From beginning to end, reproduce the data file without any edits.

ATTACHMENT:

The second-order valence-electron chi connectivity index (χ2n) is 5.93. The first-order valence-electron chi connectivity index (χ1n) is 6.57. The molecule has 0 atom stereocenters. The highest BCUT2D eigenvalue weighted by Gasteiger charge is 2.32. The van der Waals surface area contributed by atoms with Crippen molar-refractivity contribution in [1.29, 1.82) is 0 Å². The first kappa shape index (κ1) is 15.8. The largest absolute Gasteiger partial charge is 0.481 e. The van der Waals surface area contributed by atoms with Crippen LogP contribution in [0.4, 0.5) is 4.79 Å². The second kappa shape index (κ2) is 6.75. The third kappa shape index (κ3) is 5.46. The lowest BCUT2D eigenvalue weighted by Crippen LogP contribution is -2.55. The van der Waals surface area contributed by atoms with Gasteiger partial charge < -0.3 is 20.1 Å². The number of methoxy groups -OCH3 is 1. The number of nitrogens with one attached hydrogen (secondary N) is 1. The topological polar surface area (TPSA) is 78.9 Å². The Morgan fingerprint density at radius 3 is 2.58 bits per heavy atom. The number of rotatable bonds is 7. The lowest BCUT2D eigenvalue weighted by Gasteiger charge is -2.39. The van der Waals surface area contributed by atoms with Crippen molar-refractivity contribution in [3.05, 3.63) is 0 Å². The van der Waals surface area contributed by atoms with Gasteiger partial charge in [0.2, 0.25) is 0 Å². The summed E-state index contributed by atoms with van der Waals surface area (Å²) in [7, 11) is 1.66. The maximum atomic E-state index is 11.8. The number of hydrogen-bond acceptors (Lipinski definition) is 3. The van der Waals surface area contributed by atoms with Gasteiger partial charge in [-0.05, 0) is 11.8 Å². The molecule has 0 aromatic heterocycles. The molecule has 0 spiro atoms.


The second-order valence-electron chi connectivity index (χ2n) is 5.93. The first-order valence-electron chi connectivity index (χ1n) is 6.57. The molecule has 0 atom stereocenters. The highest BCUT2D eigenvalue weighted by Gasteiger charge is 2.32. The van der Waals surface area contributed by atoms with Crippen molar-refractivity contribution in [1.29, 1.82) is 0 Å². The first kappa shape index (κ1) is 15.8. The largest absolute Gasteiger partial charge is 0.481 e. The van der Waals surface area contributed by atoms with Crippen LogP contribution in [0.4, 0.5) is 4.79 Å². The second kappa shape index (κ2) is 6.75. The third kappa shape index (κ3) is 5.46. The lowest BCUT2D eigenvalue weighted by Crippen LogP contribution is -2.55. The van der Waals surface area contributed by atoms with Gasteiger partial charge < -0.3 is 20.1 Å². The number of methoxy groups -OCH3 is 1. The number of nitrogens with one attached hydrogen (secondary N) is 1. The topological polar surface area (TPSA) is 78.9 Å². The Morgan fingerprint density at radius 3 is 2.58 bits per heavy atom. The number of rotatable bonds is 7. The lowest BCUT2D eigenvalue weighted by Gasteiger charge is -2.39. The van der Waals surface area contributed by atoms with Crippen molar-refractivity contribution in [3.05, 3.63) is 0 Å². The van der Waals surface area contributed by atoms with Gasteiger partial charge in [0.2, 0.25) is 0 Å². The summed E-state index contributed by atoms with van der Waals surface area (Å²) in [7, 11) is 1.66. The maximum atomic E-state index is 11.8. The number of hydrogen-bond acceptors (Lipinski definition) is 3. The van der Waals surface area contributed by atoms with Gasteiger partial charge in [-0.05, 0) is 11.8 Å². The molecule has 0 aromatic heterocycles. The molecule has 0 spiro atoms.